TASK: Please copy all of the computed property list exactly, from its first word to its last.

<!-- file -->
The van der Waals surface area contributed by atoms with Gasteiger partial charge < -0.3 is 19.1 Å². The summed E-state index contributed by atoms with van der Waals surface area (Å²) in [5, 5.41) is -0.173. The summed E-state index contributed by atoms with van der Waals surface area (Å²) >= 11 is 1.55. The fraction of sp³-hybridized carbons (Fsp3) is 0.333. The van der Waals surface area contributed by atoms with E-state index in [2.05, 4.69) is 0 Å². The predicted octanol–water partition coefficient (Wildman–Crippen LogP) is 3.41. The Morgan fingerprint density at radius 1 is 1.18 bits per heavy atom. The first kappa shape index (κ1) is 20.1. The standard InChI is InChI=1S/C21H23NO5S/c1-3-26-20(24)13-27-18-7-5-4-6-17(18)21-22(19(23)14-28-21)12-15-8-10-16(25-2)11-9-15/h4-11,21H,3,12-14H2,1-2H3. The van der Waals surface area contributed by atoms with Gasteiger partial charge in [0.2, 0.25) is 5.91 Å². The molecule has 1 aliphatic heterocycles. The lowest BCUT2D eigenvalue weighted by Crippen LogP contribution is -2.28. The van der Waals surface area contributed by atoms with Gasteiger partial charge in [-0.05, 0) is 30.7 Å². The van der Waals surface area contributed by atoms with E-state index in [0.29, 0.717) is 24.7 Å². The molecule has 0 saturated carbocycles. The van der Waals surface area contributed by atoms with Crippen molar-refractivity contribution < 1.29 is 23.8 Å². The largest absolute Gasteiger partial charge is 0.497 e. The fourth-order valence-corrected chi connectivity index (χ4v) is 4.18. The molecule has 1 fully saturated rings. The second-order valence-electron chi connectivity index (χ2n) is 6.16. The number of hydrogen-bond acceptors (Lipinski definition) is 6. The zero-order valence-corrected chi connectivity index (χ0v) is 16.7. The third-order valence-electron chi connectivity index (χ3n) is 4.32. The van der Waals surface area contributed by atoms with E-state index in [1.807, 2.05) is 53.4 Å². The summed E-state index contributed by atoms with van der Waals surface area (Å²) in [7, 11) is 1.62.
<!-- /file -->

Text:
The van der Waals surface area contributed by atoms with Gasteiger partial charge < -0.3 is 19.1 Å². The summed E-state index contributed by atoms with van der Waals surface area (Å²) in [5, 5.41) is -0.173. The summed E-state index contributed by atoms with van der Waals surface area (Å²) >= 11 is 1.55. The fraction of sp³-hybridized carbons (Fsp3) is 0.333. The van der Waals surface area contributed by atoms with E-state index in [2.05, 4.69) is 0 Å². The predicted octanol–water partition coefficient (Wildman–Crippen LogP) is 3.41. The Morgan fingerprint density at radius 1 is 1.18 bits per heavy atom. The first kappa shape index (κ1) is 20.1. The standard InChI is InChI=1S/C21H23NO5S/c1-3-26-20(24)13-27-18-7-5-4-6-17(18)21-22(19(23)14-28-21)12-15-8-10-16(25-2)11-9-15/h4-11,21H,3,12-14H2,1-2H3. The van der Waals surface area contributed by atoms with Gasteiger partial charge in [0.2, 0.25) is 5.91 Å². The molecule has 1 aliphatic heterocycles. The lowest BCUT2D eigenvalue weighted by Crippen LogP contribution is -2.28. The van der Waals surface area contributed by atoms with Gasteiger partial charge in [-0.05, 0) is 30.7 Å². The van der Waals surface area contributed by atoms with E-state index in [0.29, 0.717) is 24.7 Å². The molecule has 0 saturated carbocycles. The van der Waals surface area contributed by atoms with Crippen molar-refractivity contribution < 1.29 is 23.8 Å². The largest absolute Gasteiger partial charge is 0.497 e. The fourth-order valence-corrected chi connectivity index (χ4v) is 4.18. The molecule has 1 fully saturated rings. The second-order valence-electron chi connectivity index (χ2n) is 6.16. The number of hydrogen-bond acceptors (Lipinski definition) is 6. The zero-order valence-corrected chi connectivity index (χ0v) is 16.7. The third-order valence-electron chi connectivity index (χ3n) is 4.32. The van der Waals surface area contributed by atoms with E-state index in [1.807, 2.05) is 53.4 Å². The summed E-state index contributed by atoms with van der Waals surface area (Å²) in [7, 11) is 1.62.